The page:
The pitch was traveling 99 miles per hour, letter-high but too close to take on an 0-2 count. Miguel Sano took a cut at Blue Jays closer Jordan Romano's four-seam fastball Saturday night, but it was on him, then past him, before the barrel of his bat could come around.
Sano grimaced, then trudged straight ahead to the Twins dugout, a walk of frustration he has made many times before. In fact, one that he's made more frequently, this early in his career, than anyone. The strikeout was Sano's 1,000th and came in his 661st major league game, by far the fewest that any major leaguer had ever needed to reach four figures.
Which probably came as little surprise to Twins fans who have watched the slugger epitomize the storm surge of strikeouts that has gradually flooded baseball over the past two decades. More than one of every three times Sano has stood in the batter's box over his career, 36.6% to be precise, he has trudged to the dugout without putting a ball in play.
"The game is what the game is — it's difficult," Sano said. "I know fans don't like strikeouts. But when I go to the box, I'm trying to hit the ball hard. That's my job. I can't worry about anything else."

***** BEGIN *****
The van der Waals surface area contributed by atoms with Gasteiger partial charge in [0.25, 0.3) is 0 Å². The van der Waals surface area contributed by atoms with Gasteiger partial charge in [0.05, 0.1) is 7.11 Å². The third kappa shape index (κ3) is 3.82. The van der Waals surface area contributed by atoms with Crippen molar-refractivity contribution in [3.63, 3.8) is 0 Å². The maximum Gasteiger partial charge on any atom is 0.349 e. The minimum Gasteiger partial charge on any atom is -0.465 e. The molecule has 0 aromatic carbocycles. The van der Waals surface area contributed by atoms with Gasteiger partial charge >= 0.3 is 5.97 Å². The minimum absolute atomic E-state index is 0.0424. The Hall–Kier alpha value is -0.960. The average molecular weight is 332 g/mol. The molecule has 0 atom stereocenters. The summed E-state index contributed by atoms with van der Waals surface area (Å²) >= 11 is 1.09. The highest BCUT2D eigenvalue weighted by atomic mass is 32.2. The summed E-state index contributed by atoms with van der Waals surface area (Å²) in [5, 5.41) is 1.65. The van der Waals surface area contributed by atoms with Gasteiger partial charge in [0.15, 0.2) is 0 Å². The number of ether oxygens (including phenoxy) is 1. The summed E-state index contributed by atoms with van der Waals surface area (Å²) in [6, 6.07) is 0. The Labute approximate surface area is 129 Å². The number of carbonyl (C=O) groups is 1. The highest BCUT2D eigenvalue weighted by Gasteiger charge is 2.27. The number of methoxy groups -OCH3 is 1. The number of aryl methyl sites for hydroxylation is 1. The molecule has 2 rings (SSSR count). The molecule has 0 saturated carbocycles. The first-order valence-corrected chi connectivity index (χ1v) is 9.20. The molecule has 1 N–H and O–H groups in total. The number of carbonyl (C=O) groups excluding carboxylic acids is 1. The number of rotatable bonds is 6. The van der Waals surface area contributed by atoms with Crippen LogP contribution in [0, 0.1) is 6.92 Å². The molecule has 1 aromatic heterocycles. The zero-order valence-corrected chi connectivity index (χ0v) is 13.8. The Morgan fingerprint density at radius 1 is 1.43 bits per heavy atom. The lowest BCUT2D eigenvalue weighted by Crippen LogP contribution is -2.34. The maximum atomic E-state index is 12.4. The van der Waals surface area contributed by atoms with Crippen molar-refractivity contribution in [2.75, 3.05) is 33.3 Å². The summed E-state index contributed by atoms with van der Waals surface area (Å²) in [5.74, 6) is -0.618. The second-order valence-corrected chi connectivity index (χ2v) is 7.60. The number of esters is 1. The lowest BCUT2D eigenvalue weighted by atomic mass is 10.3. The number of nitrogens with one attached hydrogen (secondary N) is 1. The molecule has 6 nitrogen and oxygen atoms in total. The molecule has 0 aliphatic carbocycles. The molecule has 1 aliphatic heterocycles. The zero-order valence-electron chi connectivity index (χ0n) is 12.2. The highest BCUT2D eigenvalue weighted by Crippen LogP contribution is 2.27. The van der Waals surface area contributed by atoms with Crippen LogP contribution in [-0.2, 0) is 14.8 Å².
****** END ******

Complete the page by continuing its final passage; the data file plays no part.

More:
That's the crazy dynamic, one that both amazes and annoys the paying customers, of Sano's career: He succeeds at crushing the ball at a rate that few others can. Well, of course, he does — nobody would get enough at-bats to strike out 1,000 times if he wasn't doing something valuable at least part of the time. Two former MVPs are among the others in the top 10 quickest-to-1,000 list, after all.
“Miggy's a big strong guy, so barrel on the ball equals something loud. But you don't have to hit it 500 feet. Down the line here, 330 will do it.”
"He's been a very impactful, almost destructive force. He pulverizes the baseball. He's gotten on base in his career at a pretty decent clip. He's a guy that pitchers don't want to face a lot of the time," Twins manager Rocco Baldelli said. "Along with that does come some strikeouts, and that's always going to be the case. In order for him to hit the ball over the fence, and the way his swing works, there's going to be a little swing and miss, but we can live with that. I know I can."